gentlemen: I have, as you are aware, thought a great deal about the relation of this war to slavery; and you all remember that, several weeks ago, I read to you an order I had prepared on this subject, which, on account of objections made by some of you, was not issued. Ever since then my mind has been much occupied with this subject, and I have thought, all along, that the time for acting on it might probably come. I think the time has come now. I wish it was a better time. I wish that we were in a better condition. The action of the army against the rebels has not been quite what I should have best liked. But they have been driven out of Maryland, and Pennsylvania is no longer in danger of invasion. When the rebel army was at Frederick, I determined, as soon as it should be driven out of Maryland, to issue a proclamation of emancipation, such as I thought most likely to be useful. I said nothing to any one, but I made the promise to myself and [hesitating a little] to my Maker. The rebel army is now driven out, and I am going to fulfil that promise. I have got you together to hear what I have written down. I do not wish your advice about  the main matter, for that I have determined for myself. This I say without intending anything but respect for any one of you. But I already know the views of each on this question. They have been heretofore expressed, and I have considered them as thoroughly and carefully as I can. What I have written is that which my reflections have determined me to say. If there is anything in the expressions I use, or in any minor matter, which any one of you thinks had best be changed, I shall be glad to receive the suggestions. One other observation I will make. I know very well that many others might, in this matter as in others, do better than I can; and if I was satisfied that the public confidence was more fully possessed by any one of them than by me, and knew of any constitutional way in which he could be put in my place, he should have it. I would gladly yield it to him. But, though I believe that I have not so much of the confidence of the people as I had some time since, I do not know that, all things considered, any other person has more; and, however this may be, there is no way in which I can have any other man put where I am. I am here; I must do the best I can, and bear the responsibility of taking the course which I feel I ought to take.The members of the cabinet all approved the policy of the measure; Mr. Blair only objecting that he thought the time inopportune, while others suggested some slight amendments. In the new form in which it was printed on the following morning, the document announced a renewal of the plan of compensated abolishment, a continuance of the effort at voluntary colonization, a promise to recommend ultimate compensation to loyal owners, and- “That on the first day of January, in the year of our Lord one thousand eight hundred and sixty-three, all  persons held as slaves within any State, or designated part of a State, the people whereof shall then be in rebellion against the United States, shall be then, thenceforward, and forever free; and the executive government of the United States, including the military and naval authorities thereof, will recognize and maintain the freedom of such persons, and will do no act or acts to repress such persons, or any of them, in any efforts they may make for their actual freedom.” Pursuant to these announcements, the President's annual message of December I, 1862, recommended to Congress the passage of a joint resolution proposing to the legislatures of the several States a constitutional amendment consisting of three articles, namely: One providing compensation in bonds for every State which should abolish slavery before the year 1900; another securing freedom to all slaves who, during the rebellion, had enjoyed actual freedom by the chances of war --also providing compensation to legal owners; the third authorizing Congress to provide for colonization. The long and practical argument in which he renewed this plan, “not in exclusion of, but additional to, all others for restoring and preserving the national authority throughout the Union,” concluded with the following eloquent sentences:
We can succeed only by concert. It is not, “Can any of us imagine better?” but, “Can we all do better?” Object whatsoever is possible, still the question recurs, “Can we do better?” The dogmas of the quiet past are inadequate to the stormy present. The occasion is piled high with difficulty, and we must rise with the occasion. As our case is new, so we must think anew and act anew. We must disenthrall ourselves, and then we shall save our country. Fellow-citizens, we cannot escape history. We, of  this Congress and this administration, will be remembered in spite of ourselves. No personal significance, or insignificance, can spare one or another of us. The fiery trial through which we pass will light us down, in honor or dishonor, to the latest generation. We say we are for the Union. The world will not forget that we say this. We know how to save the Union. The world knows we do know how to save it. We-even we here-hold the power and bear the responsibility. In giving freedom to the slave, we assure freedom to the free-honorable alike in what we give and what we preserve. We shall nobly save, or meanly lose, the last, best hope of earth. Other means may succeed, this could not fail. The way is plain, peaceful, generous, just — a way which, if followed, the world will forever applaud, and God must forever bless.But Mr. Lincoln was not encouraged by any response to this earnest appeal, either from Congress or by manifestations of public opinion. Indeed, it may be fairly presumed that he expected none. Perhaps he considered it already a sufficient gain that it was silently accepted as another admonition of the consequences which not he nor his administration, but the Civil War, with its relentless agencies, was rapidly bringing about. He was becoming more and more conscious of the silent influence of his official utterances on public sentiment, if not to convert obstinate opposition, at least to reconcile it to patient submission. In that faith he steadfastly went on carrying out his well-matured plan, the next important step of which was the fulfilment of the announcements made in the preliminary emancipation proclamation of September 22. On December 30, he presented to each member of his cabinet a copy of the draft he had carefully made  of the new and final proclamation to be issued on New Year's day. It will be remembered that as early as July 22, he informed the cabinet that the main question involved he had decided for himself. Now, as twice before, it was only upon minor points that he asked their advice and suggestion, for which object he placed these drafts in their hands for verbal and collateral criticism. In addition to the central point of military emancipation in all the States yet in rebellion, the President's draft for the first time announced his intention to incorporate a portion of the newly liberated slaves into the armies of the Union. This policy had also been under discussion at the first consideration of the subject in July. Mr. Lincoln had then already seriously considered it, but thought it inexpedient and productive of more evil than good at that date. In his judgment, the time had now arrived for energetically adopting it. On the following day, December 31, the members brought back to the cabinet meeting their several criticisms and suggestions on the draft he had given them. Perhaps the most important one was that earnestly pressed by Secretary Chase, that the new proclamation should make no exceptions of fractional parts of States controlled by the Union armies, as in Louisiana and Virginia, save the forty-eight counties of the latter designated as West Virginia, then in process of formation and admission as a new State; the constitutionality of which, on this same December 31, was elaborately discussed in writing by the members of the cabinet, and affirmatively decided by the President. On the afternoon of December 31, the cabinet meeting being over, Mr. Lincoln once more carefully rewrote the proclamation, embodying in it the suggestions which had been made as to mere verbal  improvements; but he rigidly adhered to his own draft in retaining the exceptions as to fractional parts of States and the forty-eight counties of West Virginia; and also his announcement of intention to enlist the freedmen in military service. Secretary Chase had submitted the form of a closing paragraph. This the President also adopted, but added to it, after the words “warranted by the Constitution,” his own important qualifying correction, “upon military necessity.” The full text of the weighty document will be found in a foot-note.1 It recited the announcement of the  September proclamation; defined its character and authority as a military decree; designated the States and parts of States that day in rebellion against the government; ordered and declared that all persons held as slaves therein “are and henceforward shall be free” ; and that such persons of suitable condition would be received into the military service. “And upon this act, sincerely believed to be an act of justice, warranted by the Constitution upon military necessity, I invoke the considerate judgment of mankind, and the gracious favor of Almighty God.” The conclusion of the momentous transaction was  as deliberate and simple as had been its various stages of preparation. The morning and midday of January I, 1863, were occupied by the half-social, half-official ceremonial of the usual New Year's day reception at the Executive Mansion, established by long custom. At about three o'clock in the afternoon, after full three hours of greetings and handshakings, Mr. Lincoln and perhaps a dozen persons assembled in the executive office, and, without any prearranged ceremony, the President affixed his signature to the great Edict of Freedom. No better commentary will ever be written upon this far-reaching act than that which he himself embodied in a letter written to a friend a little more than a year later:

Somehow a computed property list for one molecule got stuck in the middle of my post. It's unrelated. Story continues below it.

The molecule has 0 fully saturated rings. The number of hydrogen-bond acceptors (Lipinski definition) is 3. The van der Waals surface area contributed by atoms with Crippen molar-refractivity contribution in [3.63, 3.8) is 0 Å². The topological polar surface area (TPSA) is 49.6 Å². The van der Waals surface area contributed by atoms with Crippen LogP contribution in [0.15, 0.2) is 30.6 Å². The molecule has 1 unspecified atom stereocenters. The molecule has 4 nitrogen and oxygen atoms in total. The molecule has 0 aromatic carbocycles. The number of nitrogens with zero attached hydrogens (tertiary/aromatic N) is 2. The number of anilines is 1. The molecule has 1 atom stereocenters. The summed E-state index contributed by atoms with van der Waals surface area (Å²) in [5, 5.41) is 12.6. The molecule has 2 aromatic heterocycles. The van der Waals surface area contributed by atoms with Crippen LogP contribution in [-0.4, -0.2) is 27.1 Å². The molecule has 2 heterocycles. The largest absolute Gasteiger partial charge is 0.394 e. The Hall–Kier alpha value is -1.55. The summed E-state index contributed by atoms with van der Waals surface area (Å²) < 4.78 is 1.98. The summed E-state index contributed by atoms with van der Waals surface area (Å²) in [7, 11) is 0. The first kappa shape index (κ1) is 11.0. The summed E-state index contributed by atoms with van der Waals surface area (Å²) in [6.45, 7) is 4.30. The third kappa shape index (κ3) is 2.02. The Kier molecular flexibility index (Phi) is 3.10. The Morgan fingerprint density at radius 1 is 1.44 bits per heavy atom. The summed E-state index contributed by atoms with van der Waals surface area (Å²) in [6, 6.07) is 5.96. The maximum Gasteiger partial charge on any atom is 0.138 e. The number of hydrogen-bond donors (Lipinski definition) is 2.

I am naturally antislavery. If slavery is not wrong, nothing is wrong. I cannot remember when I did not so think and feel, and yet I have never understood that the Presidency conferred upon me an unrestricted right to act officially upon this judgment and feeling. It was in the oath I took that I would, to the best of my ability, preserve, protect, and defend the Constitution of the United States. I could not take the office without taking the oath. Nor was it my view that I might take an oath to get power, and break the oath in using the power. I understood, too, that in ordinary civil administration this oath even forbade me to practically indulge my primary abstract judgment on the moral question of slavery. I had publicly declared this many times, and in many ways. And I aver that, to this day, I have done no official act in mere deference to my abstract judgment and feeling on slavery. I did understand, however, that my oath to preserve the Constitution to the best of my ability imposed upon me the duty of preserving, by every indispensable means, that government, that nation, of which that  Constitution was the organic law. Was it possible to lose the nation and yet preserve the Constitution? By general law, life and limb must be protected, yet often a limb must be amputated to save a life; but a life is never wisely given to save a limb. I felt that measures otherwise unconstitutional might become lawful by becoming indispensable to the preservation of the Constitution, through the preservation of the nation. Right or wrong, I assumed this ground, and now avow it. I could not feel that, to the best of my ability, I had even tried to preserve the Constitution if, to save slavery or any minor matter, I should permit the wreck of government, country, and Constitution all together. When, early in the war, General Fremont attempted military emancipation, I forbade it, because I did not then think it an indispensable necessity. When, a little later, General Cameron, then Secretary of War, suggested the arming of the blacks, I objected because I did not yet think it an indispensable necessity. When, still later, General Hunter attempted military emancipation, I again forbade it, because I did not yet think the indispensable necessity had come. When in March and May and July, 1862, I made earnest and successive appeals to the border States to favor compensated emancipation, I believed the indispensable necessity for military emancipation and arming the blacks would come unless averted by that measure. They declined the proposition, and I was, in my best judgment, driven to the alternative of either surrendering the Union, and with it the Constitution, or of laying strong hand upon the colored element. I chose the latter.